There was Scott Morrison on Sunday morning, still a captive of “brutal retail politics” as Peta Credlin put it when explaining the Coalition’s weaponisation of climate change, still fibbing about Australia’s carbon emissions, still unable and/or unwilling to show leadership.
Most of all in defending Australia dragging the chain on emissions reductions, he demonstrated the government’s lack of rational economics in dealing with climate change.
As suggested here last week, by not pricing the full cost of our changed and changing climate, we end up with half-arsed policy driven by the short-term political goal of keeping the keys to the Lodge.
Short-term, easy-peasy, no-pain-required goals fit the #ScottyfromMarketing image. Longer-term goals – goals that might be difficult to communicate and could involve some pain – are the stuff of leadership.
In particular though, the prime minister missed the same two points about successful economic rationalism that I overlooked last week -the importance of considering any policy’s opportunity cost and the importance of compensating those who lose out from changes that benefit the whole at the cost of a few.
Economic rationalism – looking for market-oriented solutions based on fully pricing all factors along with compensation and opportunity-cost awareness – should be the mainstay of an evolved, genuinely conservative government.
(I’d argue it should be a core value for any government, but that’s irrelevant federally for the foreseeable future.)
Instead, under the Abbott/Turnbull/Morrison governments, the Coalition has been backsliding, giving preference to sectional special interests, becoming servants of self-interested lobbies.
From Abbott/Hockey ditching reform of the iniquitous novated lease tax lurk (for the benefit of the salary packaging industry and Liberal Party coffers via a particularly large donation) to the billions being blown on Abbott/Morrison “direct action” payments for supposed carbon emissions reductions, rational economics has gone out the window in favour or deals for mates.
What’s the opportunity cost of giving billions of dollars to businesses for emissions reduction actions they rationally should adopt anyway? What more efficient policy has been foregone with funds available to compensate those adversely affected?
About the same percentage of economists believe pricing carbon is the best emissions reduction policy as climate scientists believe burning fossil fuels is heating the planet – but the words “carbon tax” are like sunlight to Coalition carbon vampires.
(A prominent climate scientist once explained to me that there is a scientific basis to the couple of percent of scientists who are climate sceptics or deniers – statistically there will always be a couple of percent who reject a finding. Cue the anti-vaxers and various fellow flat-earthers.)
I have to thank an economist friend for pointing out my dual sins of omission last week. The more learned and experienced observer wrote:
Your piece reminded me of [Gilbert Keith] Chesterton’s remark that ‘the Christian ideal has not been tried and found wanting. It has been found difficult and left untried.’
There’s been a reversion in the political class, especially the Liberals, to defending rent-seekers – just like in the 50s, 60s and 70s – who thrive best in the world of lobbying, political donations, opaque networks etc that you point to, than they do in a world of market-driven policy making.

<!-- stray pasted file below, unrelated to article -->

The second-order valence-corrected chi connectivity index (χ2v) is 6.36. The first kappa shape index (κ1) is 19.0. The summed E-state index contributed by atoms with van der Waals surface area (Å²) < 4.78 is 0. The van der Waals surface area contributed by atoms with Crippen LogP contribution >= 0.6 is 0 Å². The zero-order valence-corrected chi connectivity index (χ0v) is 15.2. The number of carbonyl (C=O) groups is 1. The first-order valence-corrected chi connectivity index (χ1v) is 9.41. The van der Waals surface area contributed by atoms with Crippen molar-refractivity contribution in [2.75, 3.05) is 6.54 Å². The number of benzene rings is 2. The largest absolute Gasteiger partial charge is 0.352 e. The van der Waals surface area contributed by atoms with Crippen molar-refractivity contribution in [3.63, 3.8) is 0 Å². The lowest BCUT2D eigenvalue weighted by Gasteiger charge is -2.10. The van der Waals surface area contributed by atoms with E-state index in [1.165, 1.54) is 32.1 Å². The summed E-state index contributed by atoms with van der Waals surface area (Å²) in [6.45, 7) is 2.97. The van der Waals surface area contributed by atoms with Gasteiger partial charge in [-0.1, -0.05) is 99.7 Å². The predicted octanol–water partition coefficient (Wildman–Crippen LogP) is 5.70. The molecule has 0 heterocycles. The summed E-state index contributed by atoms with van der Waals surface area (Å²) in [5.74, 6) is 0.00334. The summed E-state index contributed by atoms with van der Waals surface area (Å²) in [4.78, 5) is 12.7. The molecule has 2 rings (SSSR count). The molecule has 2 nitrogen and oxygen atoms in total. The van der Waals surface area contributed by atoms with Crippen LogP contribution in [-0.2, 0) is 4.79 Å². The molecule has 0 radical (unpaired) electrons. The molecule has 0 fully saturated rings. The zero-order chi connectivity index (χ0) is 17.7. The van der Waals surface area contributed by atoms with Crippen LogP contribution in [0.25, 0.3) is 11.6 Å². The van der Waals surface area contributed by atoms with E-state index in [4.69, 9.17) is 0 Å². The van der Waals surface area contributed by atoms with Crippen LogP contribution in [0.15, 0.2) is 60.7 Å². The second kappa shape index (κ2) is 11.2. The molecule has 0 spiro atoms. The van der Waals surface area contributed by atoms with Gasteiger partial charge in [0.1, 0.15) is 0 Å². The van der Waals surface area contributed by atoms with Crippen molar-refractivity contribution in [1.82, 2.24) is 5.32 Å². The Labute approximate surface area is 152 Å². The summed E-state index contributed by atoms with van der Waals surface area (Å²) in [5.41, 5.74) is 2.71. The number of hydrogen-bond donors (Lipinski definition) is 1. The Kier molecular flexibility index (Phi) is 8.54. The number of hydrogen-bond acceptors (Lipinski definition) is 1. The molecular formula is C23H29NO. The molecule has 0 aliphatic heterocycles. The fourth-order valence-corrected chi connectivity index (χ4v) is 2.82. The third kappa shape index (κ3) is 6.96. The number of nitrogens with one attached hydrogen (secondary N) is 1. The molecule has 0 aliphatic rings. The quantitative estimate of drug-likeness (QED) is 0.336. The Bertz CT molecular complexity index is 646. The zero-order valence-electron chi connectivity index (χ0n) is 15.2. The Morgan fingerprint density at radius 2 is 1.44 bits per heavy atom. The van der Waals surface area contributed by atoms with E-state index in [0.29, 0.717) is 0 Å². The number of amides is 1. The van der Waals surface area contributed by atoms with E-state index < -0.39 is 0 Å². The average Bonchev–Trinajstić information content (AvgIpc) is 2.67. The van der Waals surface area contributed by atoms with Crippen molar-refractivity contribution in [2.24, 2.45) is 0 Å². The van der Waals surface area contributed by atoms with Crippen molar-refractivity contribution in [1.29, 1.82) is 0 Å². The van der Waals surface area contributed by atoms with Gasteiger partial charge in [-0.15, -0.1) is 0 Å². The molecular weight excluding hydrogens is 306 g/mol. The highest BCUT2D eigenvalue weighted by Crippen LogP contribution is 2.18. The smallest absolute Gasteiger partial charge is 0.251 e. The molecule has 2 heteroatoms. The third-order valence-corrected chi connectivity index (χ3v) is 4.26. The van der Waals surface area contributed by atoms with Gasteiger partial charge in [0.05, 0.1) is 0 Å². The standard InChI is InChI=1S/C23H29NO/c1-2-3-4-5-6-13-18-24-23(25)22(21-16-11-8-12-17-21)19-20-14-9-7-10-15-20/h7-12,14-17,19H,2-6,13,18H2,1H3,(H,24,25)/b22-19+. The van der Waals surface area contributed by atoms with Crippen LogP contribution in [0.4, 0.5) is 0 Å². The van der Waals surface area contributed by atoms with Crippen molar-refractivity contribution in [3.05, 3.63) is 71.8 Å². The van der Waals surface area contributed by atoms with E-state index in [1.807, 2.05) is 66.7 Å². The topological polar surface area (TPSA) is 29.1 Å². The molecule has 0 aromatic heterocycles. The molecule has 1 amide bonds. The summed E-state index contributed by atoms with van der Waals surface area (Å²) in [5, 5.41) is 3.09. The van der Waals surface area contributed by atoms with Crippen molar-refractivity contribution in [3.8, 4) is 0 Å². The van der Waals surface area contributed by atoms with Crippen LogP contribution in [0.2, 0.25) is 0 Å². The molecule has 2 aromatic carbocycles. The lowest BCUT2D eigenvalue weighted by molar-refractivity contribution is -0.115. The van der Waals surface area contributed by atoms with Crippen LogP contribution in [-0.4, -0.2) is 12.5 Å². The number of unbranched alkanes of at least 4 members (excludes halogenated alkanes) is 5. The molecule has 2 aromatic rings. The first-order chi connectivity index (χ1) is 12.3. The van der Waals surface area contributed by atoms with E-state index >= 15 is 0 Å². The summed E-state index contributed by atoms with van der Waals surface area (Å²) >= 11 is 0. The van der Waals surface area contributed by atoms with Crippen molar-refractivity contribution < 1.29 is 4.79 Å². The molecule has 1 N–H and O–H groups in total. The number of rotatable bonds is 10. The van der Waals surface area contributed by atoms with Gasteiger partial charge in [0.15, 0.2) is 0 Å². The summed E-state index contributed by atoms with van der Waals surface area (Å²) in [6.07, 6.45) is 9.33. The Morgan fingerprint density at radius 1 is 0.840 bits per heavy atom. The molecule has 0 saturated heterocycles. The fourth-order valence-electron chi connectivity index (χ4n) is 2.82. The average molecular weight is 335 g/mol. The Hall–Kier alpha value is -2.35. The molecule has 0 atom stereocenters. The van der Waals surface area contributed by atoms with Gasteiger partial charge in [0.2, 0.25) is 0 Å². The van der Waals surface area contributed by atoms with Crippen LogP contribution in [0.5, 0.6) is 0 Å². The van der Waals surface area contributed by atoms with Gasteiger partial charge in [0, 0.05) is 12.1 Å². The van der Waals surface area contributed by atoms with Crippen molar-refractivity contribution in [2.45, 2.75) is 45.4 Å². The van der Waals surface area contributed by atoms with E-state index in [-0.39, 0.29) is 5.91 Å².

It is the protection of rent-seekers that Morrison has in common with Menzies/McEwan. It’s sort of rational for the beneficiaries.
The reason they are suspicious of market-based solutions is because the politicians get to interfere and make decisions to their own and their supporters’ advantage, whereas market-driven policies deal them out pretty quickly.
The classic example is experience pre- and post- [the Australian dollar’s] float. I despair when I see ministers carpet executives of electricity companies and bully them into doing stuff as if it’s a long-term solution that provides certainty for anybody.
It is a problem of the bureaucracy too. I do not see people of stature in the public sector advocating market-based solutions as doggedly as certain leading bureaucrats did for years before their proposals were actually accepted. People like Austin Holmes and Alf Rattigan, plus the generation that got all the credit like Bernie Frazer, Chris Higgins, Ian Macfarlane etc.
The people whose stars are now ascendant are the regulators, who increasingly are behaving themselves like politicians, and who, with one exception, are pretty mediocre.
It’s a reflection of what the values of the public sector are these days – what it takes to get promoted – and the diminution of once great intellectual centres of gravity, like Treasury.
I would have made two additions to your article:
One is about opportunity cost. Sometimes you can’t measure it, as you say, but you just have to have good arguments and a bit of faith.
The other I would more encourage you to consider is what I like to think of as the Australian genius in this space – identifying the losers and compensating them.
This has been a feature of most important reform in Australia, including those that opened up the economy as well as the GST.
A rational economist will share the gains from policy change to get the losers to shut up. Experience is that winners from this sort of policy are pretty silent, and uncompensated losers howl.
Instead of rational economics, we have conservatives who lack the power of their convictions, or actually have forgotten that they should have convictions.
[Adam] Smith, [Friedrich] Hayek and [Milton] Friedman will be turning in their graves. He might have the university medal in economics but I’ll bet Angus Taylor never understood a page of them, if he read them at all.